Nature and Art Entwine at Meijer Gardens & Sculpture Park
Byline: Mike Michaelson
With spring just around the corner, a cabin-bound Midwesterner's fancy turns to the outdoors, perhaps to awakening gardens full of buds, blossoms and butterflies.
You can hurry the season and find all of the above - plus an incredible collection of world-class art - in western Michigan at Frederik Meijer Gardens & Sculpture Park in Grand Rapids.
Meijer successfully blends art and nature, carefully positioning world-renowned sculptures by masters in natural settings. Mark di Suvero's "Scarlatti" rises above a wildflower meadow and Antony Gormley's "One and Other" peers through a wall of ash trees.
You won't find it surprising, then, that Meijer would celebrate its 10th anniversary with an exhibition of the work of sculptor Henry Moore (1898-1986). The setting couldn't be more appropriate, given Meijer's continued commitment to the union of art and nature and Moore's views on the subject. "I'd sooner have my sculptures surrounded by natural landscapes if I could choose, rather than with manmade architecture," he said.
"Perhaps no other 20th-century sculptor was more influential than Moore in defining new relationships with art and nature," suggests Joseph Becherer, director and curator of the sculpture program. Two permanent acquisitions of Moore's work, both bronzes cast in the 1980s, have been part of the garden's collection since the Sculpture Park debuted in 2002.
The Henry Moore Foundation, in conjunction with Meijer, developed the exhibition "Henry Moore: Imaginary Landscapes," which will not travel beyond Grand Rapids. It showcases about 85 works, including monumental bronzes, pedestal sculptures, models, maquettes, drawings and related prints. The exhibit marks the American debut for many of these works.
Moore earned a reputation as one of the most important and influential figures of 20th-century art and as one of the most important sculptors of all time. He is renowned for the inspiration he drew from nature and for the highly organic abstracted forms he created. His study of trees, rocks and other natural elements can be readily seen in his work.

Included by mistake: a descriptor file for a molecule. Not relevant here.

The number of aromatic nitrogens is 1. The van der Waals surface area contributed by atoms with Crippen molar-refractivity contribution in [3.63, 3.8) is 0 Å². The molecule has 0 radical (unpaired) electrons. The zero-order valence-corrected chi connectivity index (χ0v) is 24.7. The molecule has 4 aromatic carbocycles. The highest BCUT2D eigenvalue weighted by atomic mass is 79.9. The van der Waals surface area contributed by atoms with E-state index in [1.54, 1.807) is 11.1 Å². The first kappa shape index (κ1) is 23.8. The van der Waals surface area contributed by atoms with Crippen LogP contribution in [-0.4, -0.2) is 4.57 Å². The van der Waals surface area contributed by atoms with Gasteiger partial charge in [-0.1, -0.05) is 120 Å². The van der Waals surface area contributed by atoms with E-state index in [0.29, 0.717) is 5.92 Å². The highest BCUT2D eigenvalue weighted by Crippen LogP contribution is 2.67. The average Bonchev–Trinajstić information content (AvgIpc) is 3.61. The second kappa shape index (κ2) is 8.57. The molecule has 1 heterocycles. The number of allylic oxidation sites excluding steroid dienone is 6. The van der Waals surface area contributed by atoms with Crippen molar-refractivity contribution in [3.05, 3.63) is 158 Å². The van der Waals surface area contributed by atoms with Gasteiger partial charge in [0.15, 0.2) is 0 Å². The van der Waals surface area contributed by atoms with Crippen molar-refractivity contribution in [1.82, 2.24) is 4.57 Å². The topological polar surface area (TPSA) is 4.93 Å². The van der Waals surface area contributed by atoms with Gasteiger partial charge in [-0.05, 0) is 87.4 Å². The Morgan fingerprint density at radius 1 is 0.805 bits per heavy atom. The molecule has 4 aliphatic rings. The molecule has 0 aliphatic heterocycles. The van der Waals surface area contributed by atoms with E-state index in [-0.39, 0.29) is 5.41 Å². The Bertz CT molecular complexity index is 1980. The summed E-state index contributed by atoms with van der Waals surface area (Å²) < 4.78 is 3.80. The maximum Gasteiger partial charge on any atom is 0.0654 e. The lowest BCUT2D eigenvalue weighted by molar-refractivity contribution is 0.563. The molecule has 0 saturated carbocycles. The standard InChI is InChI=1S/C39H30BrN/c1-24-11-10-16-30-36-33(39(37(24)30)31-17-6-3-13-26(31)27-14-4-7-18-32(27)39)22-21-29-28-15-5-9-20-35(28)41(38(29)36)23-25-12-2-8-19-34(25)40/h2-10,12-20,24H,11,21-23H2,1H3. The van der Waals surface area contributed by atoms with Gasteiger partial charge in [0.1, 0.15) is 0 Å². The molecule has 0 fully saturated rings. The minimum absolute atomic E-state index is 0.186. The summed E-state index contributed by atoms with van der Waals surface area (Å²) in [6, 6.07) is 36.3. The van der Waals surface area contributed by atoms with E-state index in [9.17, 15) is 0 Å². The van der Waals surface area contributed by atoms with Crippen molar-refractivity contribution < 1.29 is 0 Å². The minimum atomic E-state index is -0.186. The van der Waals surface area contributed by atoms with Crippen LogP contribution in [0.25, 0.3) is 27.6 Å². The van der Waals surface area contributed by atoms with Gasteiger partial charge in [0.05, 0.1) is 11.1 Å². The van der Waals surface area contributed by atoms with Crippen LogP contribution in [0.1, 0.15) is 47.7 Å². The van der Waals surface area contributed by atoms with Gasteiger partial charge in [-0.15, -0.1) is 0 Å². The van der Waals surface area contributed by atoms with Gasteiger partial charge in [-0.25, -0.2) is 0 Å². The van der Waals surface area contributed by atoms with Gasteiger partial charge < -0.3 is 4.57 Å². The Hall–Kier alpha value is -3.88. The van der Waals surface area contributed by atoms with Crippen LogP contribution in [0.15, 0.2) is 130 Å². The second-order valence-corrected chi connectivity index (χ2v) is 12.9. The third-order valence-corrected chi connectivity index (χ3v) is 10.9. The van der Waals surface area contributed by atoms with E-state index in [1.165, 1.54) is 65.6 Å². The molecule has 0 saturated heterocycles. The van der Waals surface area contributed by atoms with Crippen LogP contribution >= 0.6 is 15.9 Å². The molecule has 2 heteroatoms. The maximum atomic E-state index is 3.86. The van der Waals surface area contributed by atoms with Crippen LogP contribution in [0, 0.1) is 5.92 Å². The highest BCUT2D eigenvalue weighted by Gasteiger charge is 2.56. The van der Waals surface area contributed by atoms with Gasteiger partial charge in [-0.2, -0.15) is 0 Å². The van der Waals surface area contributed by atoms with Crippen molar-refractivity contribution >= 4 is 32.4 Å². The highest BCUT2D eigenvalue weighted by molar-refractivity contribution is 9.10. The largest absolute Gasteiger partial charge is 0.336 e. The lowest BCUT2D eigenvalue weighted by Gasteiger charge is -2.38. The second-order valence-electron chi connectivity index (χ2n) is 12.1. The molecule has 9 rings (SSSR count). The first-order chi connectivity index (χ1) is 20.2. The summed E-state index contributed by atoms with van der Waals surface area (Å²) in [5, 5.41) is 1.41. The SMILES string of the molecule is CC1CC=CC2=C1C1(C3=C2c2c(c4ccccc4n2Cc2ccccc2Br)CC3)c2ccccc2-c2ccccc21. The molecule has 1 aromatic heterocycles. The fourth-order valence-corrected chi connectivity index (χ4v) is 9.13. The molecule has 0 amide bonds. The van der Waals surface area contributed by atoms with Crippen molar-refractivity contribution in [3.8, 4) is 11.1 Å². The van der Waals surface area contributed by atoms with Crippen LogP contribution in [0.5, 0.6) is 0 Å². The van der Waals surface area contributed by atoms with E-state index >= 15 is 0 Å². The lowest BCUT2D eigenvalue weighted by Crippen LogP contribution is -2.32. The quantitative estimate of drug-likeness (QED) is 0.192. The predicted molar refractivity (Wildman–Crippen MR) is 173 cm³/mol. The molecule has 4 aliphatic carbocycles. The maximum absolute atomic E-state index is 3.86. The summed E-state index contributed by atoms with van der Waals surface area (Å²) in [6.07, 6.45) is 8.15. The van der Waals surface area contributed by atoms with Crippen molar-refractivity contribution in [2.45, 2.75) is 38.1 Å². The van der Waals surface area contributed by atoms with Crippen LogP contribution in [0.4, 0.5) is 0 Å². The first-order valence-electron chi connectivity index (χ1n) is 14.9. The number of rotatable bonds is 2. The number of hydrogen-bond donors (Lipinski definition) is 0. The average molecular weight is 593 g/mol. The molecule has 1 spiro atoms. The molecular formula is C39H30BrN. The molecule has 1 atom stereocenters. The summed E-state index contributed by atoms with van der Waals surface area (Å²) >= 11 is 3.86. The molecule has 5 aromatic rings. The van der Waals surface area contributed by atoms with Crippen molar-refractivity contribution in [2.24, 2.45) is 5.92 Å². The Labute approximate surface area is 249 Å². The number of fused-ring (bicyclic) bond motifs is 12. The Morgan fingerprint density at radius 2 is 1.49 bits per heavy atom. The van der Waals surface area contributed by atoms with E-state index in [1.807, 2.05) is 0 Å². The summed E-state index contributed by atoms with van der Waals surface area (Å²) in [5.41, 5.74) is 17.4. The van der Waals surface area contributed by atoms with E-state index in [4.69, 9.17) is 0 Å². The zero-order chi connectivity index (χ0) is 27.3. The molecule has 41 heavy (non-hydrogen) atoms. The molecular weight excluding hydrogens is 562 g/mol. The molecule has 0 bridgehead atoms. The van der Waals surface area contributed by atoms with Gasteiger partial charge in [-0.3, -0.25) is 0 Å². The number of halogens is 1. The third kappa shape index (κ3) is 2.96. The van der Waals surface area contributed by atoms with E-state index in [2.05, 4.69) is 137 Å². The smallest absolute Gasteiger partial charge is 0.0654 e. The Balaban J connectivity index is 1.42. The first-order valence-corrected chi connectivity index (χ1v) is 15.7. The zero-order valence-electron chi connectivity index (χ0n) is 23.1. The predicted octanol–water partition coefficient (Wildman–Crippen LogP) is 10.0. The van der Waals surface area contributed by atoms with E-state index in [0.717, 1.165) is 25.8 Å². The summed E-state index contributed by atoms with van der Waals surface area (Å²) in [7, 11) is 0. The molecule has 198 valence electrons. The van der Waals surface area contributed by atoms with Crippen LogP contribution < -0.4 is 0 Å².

This exhibition explores worlds imagined by this highly influential artist whose work, part dreamscape and part landscape, helped change the direction of Western sculpture and bring non- Western art to a larger audience.
Moore's sublime depiction of fjords, chasms, icebergs and giant rock formations may be unsettling. In contrast, atmospheric wooded scenes and delicate landscapes inspired by Japanese drawings reveal a more lyrical side. Many pieces reflect the human form, including "Two Piece Reclining Figure," which suggests caves and rugged terrain, and "Seated Woman," inspired by shards of natural materials.
With only a decade behind it, Frederik Meijer Gardens ranks as a mere infant in the world of botanical gardens, especially when compared to such venerable institutions as London's Kew Gardens. Yet it has come of age remarkably quickly and has earned global recognition. Spread over 125 acres, Meijer includes Michigan's largest tropical conservatory, the nation's largest carnivorous- plant house and one of its largest children's gardens.
It contains arid and Victorian gardens and the Midwest's most comprehensive outdoor sculpture experience, with significant works by Rodin, Oldenburg and Moore. Inside, you'll find galleries with changing sculpture exhibitions, a cafe and gift shops.
Meijer's signature sculpture, the bronze "Leonardo da Vinci's Horse: The American Horse" by Nina Akamu, measures 24 feet and weighs 8 tons. …